Zoe welcomed Idris Rahman to the stage to play clarinet on “Maya”, also sourced from the new album and a pretty and moving tribute to their recently born niece. Idris also appeared on clarinet for a sequence of tunes from the new album that included two Tagore pieces, “Forbiddance” and “My Heart Dances, Like A Peacock, It Dances” plus the traditional Irish tune “Butlers Of Glen Avenue”. Continuing the lyrical mood established with “Maya”, “Forbiddance” was a lovely clarinet/piano duet, beautifully played by the brother and sister combination before things took off joyously with “Peacock” with both siblings soloing exuberantly. Calderazzo’s series of drum breaks and subsequent solo provided the bridge into “Butlers”, a piece delivered with all the energy and exuberance associated with Irish music. I remember observing in my review of the 2009 trio performance just how much Zoe and her colleagues seemed to enjoy making music together. There’s a real spark there, particularly between Zoe and the irrepressible Claderazzo. “I like this band, it’s fun” he enthused spontaneously in our now customary post gig chat.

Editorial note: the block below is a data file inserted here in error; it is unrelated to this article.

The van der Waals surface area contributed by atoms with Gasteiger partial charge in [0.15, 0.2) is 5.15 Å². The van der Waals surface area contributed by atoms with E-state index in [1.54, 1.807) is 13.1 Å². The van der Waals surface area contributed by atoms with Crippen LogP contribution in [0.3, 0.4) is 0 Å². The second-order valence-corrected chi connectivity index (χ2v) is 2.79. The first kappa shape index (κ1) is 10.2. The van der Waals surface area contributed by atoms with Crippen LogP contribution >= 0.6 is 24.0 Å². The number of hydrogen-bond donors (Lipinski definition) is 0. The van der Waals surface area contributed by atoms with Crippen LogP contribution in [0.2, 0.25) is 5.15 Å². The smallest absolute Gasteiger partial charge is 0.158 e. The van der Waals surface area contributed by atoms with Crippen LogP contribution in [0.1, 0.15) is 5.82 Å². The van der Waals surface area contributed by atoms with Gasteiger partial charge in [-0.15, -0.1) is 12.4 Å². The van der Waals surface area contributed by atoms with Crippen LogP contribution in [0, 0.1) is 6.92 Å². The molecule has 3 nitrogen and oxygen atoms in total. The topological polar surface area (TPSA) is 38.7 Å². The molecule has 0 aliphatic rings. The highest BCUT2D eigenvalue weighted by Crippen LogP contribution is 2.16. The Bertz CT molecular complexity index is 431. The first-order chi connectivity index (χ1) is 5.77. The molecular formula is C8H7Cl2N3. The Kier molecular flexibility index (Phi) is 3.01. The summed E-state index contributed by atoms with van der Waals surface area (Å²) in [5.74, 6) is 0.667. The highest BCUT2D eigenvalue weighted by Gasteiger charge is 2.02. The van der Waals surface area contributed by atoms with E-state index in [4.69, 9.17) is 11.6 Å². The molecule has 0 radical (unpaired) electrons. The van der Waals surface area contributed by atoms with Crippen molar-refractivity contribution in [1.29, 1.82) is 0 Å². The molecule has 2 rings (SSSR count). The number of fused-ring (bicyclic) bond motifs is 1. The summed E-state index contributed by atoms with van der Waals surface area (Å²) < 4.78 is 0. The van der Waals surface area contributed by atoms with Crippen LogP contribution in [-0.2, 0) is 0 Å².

Idris sat out as the trio played a superbly interactive version of “Friday 13th” written by Zoe’s former mentor Joanne Brackeen. This is a piece that has been in the trio’s repertoire for some time and was also played here in 2009. The tune appears on the 2007 album “Zoe Rahman Trio Live”, a spirited collection of tunes by Zoe’s favourite jazz composers, among them Abdullah Ibrahim, recorded live at the Pizza Express Jazz Club in London with Idris guesting. Tonight Brackeen’s catchy, hooky tune provided the jumping off point for some sparky improvisation as Dankworth weighed in with a brilliantly dexterous solo and Calderazzo indulged in a little of his trademark showmanship. Great fun, just as the man said.